Notepad++, a very well known text editor, which is widely used by software developers, is no longer available in China. The founder of the free editor supports the protesters in Hong Kong and the Uyghurs. In response to this support, there have been cyber attacks and the editor has been blocked from downloading in China.
Support for protesters in Hong Kong
On July 17 this year Notepad++ released a new version of their editor. As in many areas of IT, new products or versions get their own name next to the version number. The version that was released in mid-July is called: v7.8.9 Stand with Hong Kong.
In the accompanying post regarding the new version of the editor, author Don Ho explains how he came to name the current version Stand with Hong Kong. Don Ho describes the political situation in Hong Kong, especially the “National security law” of China passed on June 30th gives Don Ho reason to make a statement.
He supports the protesters fighting for their human rights and appeals to all people worldwide to stand up for human rights and freedom of speech in Hong Kong. This circumstance prompted Don Ho to name the new Notepad++ version.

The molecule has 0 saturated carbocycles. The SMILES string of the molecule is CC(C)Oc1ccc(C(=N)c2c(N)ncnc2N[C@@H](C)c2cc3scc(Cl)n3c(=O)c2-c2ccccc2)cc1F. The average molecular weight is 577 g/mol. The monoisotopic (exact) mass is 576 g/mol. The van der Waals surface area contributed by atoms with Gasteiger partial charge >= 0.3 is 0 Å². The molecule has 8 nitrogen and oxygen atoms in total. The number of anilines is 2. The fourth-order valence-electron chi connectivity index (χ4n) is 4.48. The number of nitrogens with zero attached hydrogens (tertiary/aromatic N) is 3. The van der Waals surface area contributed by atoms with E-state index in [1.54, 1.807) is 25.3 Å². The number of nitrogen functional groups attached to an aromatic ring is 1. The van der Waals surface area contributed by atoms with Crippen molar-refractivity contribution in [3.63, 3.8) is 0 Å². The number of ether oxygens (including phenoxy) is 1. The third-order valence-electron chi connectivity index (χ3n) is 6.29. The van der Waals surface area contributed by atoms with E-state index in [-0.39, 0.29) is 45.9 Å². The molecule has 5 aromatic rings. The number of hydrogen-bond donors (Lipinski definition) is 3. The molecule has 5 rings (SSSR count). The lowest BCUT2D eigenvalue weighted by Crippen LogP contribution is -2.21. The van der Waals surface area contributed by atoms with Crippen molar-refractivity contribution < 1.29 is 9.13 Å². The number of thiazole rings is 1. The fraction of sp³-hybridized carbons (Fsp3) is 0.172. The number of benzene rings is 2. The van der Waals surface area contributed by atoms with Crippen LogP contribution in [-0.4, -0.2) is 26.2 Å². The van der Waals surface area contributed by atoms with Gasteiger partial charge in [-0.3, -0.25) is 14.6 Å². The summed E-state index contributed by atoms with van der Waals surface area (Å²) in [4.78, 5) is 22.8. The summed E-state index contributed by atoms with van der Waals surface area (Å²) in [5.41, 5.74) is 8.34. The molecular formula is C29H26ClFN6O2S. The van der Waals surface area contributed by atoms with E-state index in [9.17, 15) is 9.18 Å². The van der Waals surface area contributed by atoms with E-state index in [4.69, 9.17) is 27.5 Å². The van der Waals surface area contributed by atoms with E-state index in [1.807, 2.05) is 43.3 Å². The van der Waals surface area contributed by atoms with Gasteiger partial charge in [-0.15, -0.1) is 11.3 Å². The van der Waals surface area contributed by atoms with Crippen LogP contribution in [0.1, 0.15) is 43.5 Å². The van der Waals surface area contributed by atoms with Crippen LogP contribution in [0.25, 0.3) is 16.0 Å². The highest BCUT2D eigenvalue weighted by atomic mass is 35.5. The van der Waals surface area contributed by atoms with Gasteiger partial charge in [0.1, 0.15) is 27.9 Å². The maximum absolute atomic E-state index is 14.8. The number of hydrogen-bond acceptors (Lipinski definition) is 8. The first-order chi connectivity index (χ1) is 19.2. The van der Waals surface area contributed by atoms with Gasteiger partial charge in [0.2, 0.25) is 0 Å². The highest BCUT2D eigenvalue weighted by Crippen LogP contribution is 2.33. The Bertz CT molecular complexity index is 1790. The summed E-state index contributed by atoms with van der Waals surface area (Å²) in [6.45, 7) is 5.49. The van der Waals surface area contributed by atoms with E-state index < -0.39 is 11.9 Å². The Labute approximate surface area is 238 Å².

Don Ho is a developer who has always been politically active and gives his opinion on the political situation worldwide. Also the US president Donald Trump does not always come off well with the developer.
Notepad++ v7.8.1 : Free Uyghur
An older version of the Notepad++ editor, which was released on October 29, 2019, also criticizes Chinese politics. The Uighurs are a Muslim people living in the far west of China. The Chinese government is accused of oppressing this minority, based on reports of internment camps and massive surveillance.
Shortly after this version of the editor was released there were massive DDoS attacks against Notepad++. Don Ho suspects China behind these attacks, respectively hacker groups who attack for China.
Reaction: Notepad++ locked in China
If you are in China and want to download the editor from the official Notepad++ site, you will get a warning message. This warning message was published by the official Notepad++-Twitter account:
Don Ho, according to own statements, is not surprised by this step on the part of the Chinese government, but he stresses that freedom of expression and fundamental rights are important, so he will not remain silent.
This post is also available in: Deutsch (German)